Thailand’s prominent financial institutions, Kasikornbank Pcl (KBank) and SCB X Pcl, are reportedly in the final stages of bidding for Home Credit’s consumer finance operations in Vietnam, according to a last week’s report by Bloomberg.
|Some lenders have been whittling down their options for several months, Source: Shutterstock
Joining them is KB Kookmin Bank, part of South Korea’s KB Financial Group, also advancing to the next round of the bidding process.
The assets in question are estimated to be valued at around $700 million. Home Credit is aiming to finalise the sale of its Vietnamese arm by the end of the year, although negotiations are ongoing. The bidders retain the option to withdraw their offers, and Home Credit may opt to retain its assets beyond the proposed timeline.
In August, KBank announced ambitious plans to invest over $1 billion in Vietnam, targeting 8.4 million users by 2027. This strategic move was revealed by KBank’s chairman, Pipit Aneaknithi, signalling the bank’s commitment to significantly expand its operations in the Vietnamese market.
“Most of this investment, amounting to $735 million, will be directed towards banking operations,” Aneaknithi said. “The remaining funds will be allocated to our two subsidiaries in Vietnam - KVision, our investment fund, receiving $336 million, and KBTG, our technology company, receiving $7 million.”
Currently, KBank operates a representative office in Hanoi, and since 2021, the KBank Ho Chi Minh City branch has been functional with an initial capital of $80 million. “In May this year, we increased the branch’s capital to $285 million, making it the second-largest foreign bank branch in Vietnam by capital,” added Aneaknithi.
Meanwhile, a consortium of investment funds under Dragon Capital announced the acquisition of an additional four million shares in Sacombank on November 6.
Specifically, CTBC Vietnam Equity Fund purchased three million shares and Vietnam Enterprise Investments acquired an additional one million shares. This transaction elevates Dragon Capital’s total holding in Sacombank to 114.08 million shares, corresponding to a 6.05 per cent stake in the bank’s charter capital.
“The acquisition aligns with our strategic investment objectives in Vietnam’s banking sector, reinforcing our confidence in Sacombank’s potential for growth,” a representative from Dragon Capital said.
Elsewhere, SeABank and AEON Financial Service Co., Ltd., last week concluded a landmark deal in Vietnam’s consumer finance sector with SeABank transferring its entire stake in Posts and Telecommunications Finance for around $176.6 million (see Page 23).
In July, SeABank also sold nearly 95 million shares, a 4.63 per cent stake, to the Norwegian Investment Fund. To date, SeABank is one of few lenders in Vietnam that does not have a strategic foreign investor.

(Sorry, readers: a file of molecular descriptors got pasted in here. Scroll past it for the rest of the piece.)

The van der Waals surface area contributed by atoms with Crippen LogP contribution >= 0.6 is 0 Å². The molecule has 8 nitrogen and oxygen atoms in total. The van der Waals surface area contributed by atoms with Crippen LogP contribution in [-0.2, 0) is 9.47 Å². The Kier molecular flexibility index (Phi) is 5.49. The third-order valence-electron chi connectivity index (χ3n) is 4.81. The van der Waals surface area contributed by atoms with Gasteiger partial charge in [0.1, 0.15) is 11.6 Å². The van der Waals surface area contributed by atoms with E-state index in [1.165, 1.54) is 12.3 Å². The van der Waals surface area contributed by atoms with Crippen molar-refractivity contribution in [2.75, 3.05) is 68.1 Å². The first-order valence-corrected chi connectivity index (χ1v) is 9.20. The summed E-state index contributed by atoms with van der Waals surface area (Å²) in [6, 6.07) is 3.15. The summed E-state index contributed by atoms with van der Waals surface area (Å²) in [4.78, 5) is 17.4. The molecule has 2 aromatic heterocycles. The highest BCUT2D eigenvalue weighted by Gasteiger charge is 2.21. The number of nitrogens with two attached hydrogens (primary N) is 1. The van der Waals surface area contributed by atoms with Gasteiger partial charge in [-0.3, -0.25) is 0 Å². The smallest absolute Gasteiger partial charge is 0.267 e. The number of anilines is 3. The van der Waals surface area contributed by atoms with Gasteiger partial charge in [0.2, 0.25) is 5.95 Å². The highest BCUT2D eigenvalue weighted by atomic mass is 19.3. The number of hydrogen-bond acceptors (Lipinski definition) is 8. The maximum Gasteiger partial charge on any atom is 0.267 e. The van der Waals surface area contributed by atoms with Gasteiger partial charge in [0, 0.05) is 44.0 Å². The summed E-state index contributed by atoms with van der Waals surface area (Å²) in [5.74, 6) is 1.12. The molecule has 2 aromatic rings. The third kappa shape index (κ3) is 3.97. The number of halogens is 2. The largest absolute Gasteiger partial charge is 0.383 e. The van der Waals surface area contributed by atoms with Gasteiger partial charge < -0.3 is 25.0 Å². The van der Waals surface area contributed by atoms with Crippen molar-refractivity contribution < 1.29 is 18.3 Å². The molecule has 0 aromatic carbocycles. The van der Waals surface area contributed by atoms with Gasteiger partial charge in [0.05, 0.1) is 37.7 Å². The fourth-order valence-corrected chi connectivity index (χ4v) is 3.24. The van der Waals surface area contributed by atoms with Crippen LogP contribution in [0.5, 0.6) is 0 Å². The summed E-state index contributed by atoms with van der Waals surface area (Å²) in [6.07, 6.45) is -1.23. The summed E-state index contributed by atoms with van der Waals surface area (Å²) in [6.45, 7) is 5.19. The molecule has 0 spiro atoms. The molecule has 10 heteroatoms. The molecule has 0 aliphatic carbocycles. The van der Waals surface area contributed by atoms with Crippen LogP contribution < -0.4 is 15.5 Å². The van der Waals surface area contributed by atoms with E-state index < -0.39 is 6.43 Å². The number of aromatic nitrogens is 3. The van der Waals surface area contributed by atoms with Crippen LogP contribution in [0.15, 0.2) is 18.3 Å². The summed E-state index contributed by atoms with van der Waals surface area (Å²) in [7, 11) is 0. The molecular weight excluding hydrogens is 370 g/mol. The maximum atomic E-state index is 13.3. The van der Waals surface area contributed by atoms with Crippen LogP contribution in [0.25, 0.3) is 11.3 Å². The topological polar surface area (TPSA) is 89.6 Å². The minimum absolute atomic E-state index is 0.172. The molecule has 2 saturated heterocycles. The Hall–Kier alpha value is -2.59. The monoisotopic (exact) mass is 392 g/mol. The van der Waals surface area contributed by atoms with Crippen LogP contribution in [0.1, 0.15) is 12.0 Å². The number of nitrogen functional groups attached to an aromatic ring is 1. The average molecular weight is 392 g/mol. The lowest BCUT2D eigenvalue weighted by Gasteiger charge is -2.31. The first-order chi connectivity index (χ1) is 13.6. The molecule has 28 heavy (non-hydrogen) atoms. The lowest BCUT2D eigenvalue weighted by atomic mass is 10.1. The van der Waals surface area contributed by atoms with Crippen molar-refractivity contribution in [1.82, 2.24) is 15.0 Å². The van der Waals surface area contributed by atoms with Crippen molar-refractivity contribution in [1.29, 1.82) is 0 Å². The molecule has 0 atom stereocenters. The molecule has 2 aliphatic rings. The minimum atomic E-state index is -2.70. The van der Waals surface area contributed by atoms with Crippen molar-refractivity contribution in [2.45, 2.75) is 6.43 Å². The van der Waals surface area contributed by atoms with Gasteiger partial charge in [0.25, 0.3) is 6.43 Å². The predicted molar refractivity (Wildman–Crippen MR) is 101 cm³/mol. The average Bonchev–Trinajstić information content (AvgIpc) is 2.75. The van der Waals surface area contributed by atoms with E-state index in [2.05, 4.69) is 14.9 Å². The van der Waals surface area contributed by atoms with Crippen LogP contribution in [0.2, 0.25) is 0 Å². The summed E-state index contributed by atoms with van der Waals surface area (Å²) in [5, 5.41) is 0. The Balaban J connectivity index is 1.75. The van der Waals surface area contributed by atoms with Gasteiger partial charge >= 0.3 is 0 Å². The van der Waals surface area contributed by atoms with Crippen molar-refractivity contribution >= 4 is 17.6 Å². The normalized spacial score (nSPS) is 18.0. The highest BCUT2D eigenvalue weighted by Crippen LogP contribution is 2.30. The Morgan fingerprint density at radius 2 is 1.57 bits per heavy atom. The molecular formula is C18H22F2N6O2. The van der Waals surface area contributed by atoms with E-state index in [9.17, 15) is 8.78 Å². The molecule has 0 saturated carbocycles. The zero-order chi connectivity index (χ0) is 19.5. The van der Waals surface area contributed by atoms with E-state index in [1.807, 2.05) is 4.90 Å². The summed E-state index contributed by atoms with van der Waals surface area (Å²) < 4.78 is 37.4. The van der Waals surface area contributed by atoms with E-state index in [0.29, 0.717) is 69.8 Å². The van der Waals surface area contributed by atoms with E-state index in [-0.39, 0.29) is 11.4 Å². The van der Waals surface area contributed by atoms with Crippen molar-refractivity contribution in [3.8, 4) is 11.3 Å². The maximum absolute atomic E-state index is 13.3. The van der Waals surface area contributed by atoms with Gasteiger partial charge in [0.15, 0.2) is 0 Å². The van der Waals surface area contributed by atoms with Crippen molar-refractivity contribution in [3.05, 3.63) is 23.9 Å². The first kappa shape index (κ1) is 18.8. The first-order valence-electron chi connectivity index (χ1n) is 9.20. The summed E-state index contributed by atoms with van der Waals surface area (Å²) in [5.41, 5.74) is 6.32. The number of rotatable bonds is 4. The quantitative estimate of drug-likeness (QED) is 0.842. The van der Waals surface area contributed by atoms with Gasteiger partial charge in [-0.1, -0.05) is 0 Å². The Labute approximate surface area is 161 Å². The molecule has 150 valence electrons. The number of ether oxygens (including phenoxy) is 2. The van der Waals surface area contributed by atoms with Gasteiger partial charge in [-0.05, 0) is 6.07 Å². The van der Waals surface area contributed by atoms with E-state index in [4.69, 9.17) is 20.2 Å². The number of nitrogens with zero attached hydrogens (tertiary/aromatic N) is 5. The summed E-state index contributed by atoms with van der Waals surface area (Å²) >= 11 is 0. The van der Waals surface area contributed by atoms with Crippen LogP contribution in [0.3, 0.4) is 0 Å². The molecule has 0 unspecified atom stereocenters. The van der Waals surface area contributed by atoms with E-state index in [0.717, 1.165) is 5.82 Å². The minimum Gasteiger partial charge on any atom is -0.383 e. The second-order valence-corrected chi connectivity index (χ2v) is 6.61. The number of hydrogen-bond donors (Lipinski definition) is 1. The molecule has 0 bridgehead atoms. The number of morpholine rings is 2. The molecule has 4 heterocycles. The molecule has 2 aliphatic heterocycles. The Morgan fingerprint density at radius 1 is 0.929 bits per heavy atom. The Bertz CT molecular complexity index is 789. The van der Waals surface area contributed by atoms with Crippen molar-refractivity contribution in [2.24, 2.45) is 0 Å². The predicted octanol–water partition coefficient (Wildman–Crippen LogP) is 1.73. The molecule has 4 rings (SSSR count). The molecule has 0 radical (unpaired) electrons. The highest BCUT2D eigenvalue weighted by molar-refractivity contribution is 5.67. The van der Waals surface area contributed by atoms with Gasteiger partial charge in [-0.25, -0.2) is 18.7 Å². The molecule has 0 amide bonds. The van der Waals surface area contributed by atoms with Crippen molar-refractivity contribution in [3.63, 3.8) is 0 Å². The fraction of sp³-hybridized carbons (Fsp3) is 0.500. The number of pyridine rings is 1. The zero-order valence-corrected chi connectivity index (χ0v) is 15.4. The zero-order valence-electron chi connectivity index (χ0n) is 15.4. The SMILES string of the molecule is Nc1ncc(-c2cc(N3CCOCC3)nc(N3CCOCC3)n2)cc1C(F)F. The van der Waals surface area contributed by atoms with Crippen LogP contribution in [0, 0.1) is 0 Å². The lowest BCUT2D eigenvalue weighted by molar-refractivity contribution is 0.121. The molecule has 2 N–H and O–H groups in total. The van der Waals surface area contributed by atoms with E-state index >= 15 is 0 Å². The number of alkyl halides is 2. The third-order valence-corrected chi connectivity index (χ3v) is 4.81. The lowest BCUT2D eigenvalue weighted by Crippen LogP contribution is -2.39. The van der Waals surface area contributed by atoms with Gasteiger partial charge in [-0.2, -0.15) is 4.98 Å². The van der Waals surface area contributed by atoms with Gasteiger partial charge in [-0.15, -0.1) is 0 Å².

For months, SHB has reportedly been in the final stages of negotiations to sell a 20 per cent stake to foreign investors. The potential deal, involving investors from South Korea and Japan, values the Vietnamese bank at approximately $2-2.2 billion.
Furthermore, SHB in May successfully divested a 50 per cent stake in its subsidiary SHB Finance to Krungsr, another Thai bank. A further transfer of the remaining stake is slated for the next three years, reinforcing SHB’s commitment to its long-term partnership strategy.
Another lender, LPBank, is also advancing its plan to issue 300 million shares to foreign investors this year, pending regulatory approval. This private issuance is part of LPBank’s initiative to strengthen its capital base and expand its investor base.
“With these strategic share issuances, we are bolstering our financial foundation and fostering lasting partnerships with foreign investors,” stated an LPBank representative.
State-owned banks are not far behind in leveraging foreign investment opportunities. BIDV has long planned a private issuance of 9 per cent of its shares to foreign investors, but the process has faced challenges.
In May’s AGM, BIDV chairman Phan Duc Tu said, “We’ve engaged with 38 potential investors over the past three years. However, global economic uncertainties, shrinking risk appetite for emerging markets, and tightening monetary policies globally have impeded our efforts. We remain committed to fulfilling this objective in 2023, with some promising investors in sight, though details cannot be disclosed currently.”
Vietcombank, which is another state-owned bank, is cautiously moving forward with its plan to issue 6.5 per cent of its shares to foreign investors.
“We are currently in the consultancy phase and aim to execute the issuance in the 2023-2024 timeframe, aligning with our strategic goals and market conditions,” said Vietcombank chairman Pham Quang Dung.
Huong Trinh, partner at BDA Partners, believes that even though the total deal volume in 2023 might be impacted, the average transaction value based on recent transactions has increased significantly. The healthy deal flow emphasises investor confidence in the market’s long-term growth potential.
“Foreign investors, despite the market’s weakening performance in 2023, continue to source and monitor the investment opportunities in Vietnam,” she said. “There is a long-term view that Vietnam is one of the most attractive markets for investment in Southeast Asia thanks to its favourable demographics, resilience, as well as government efforts in improving the investment environment.”
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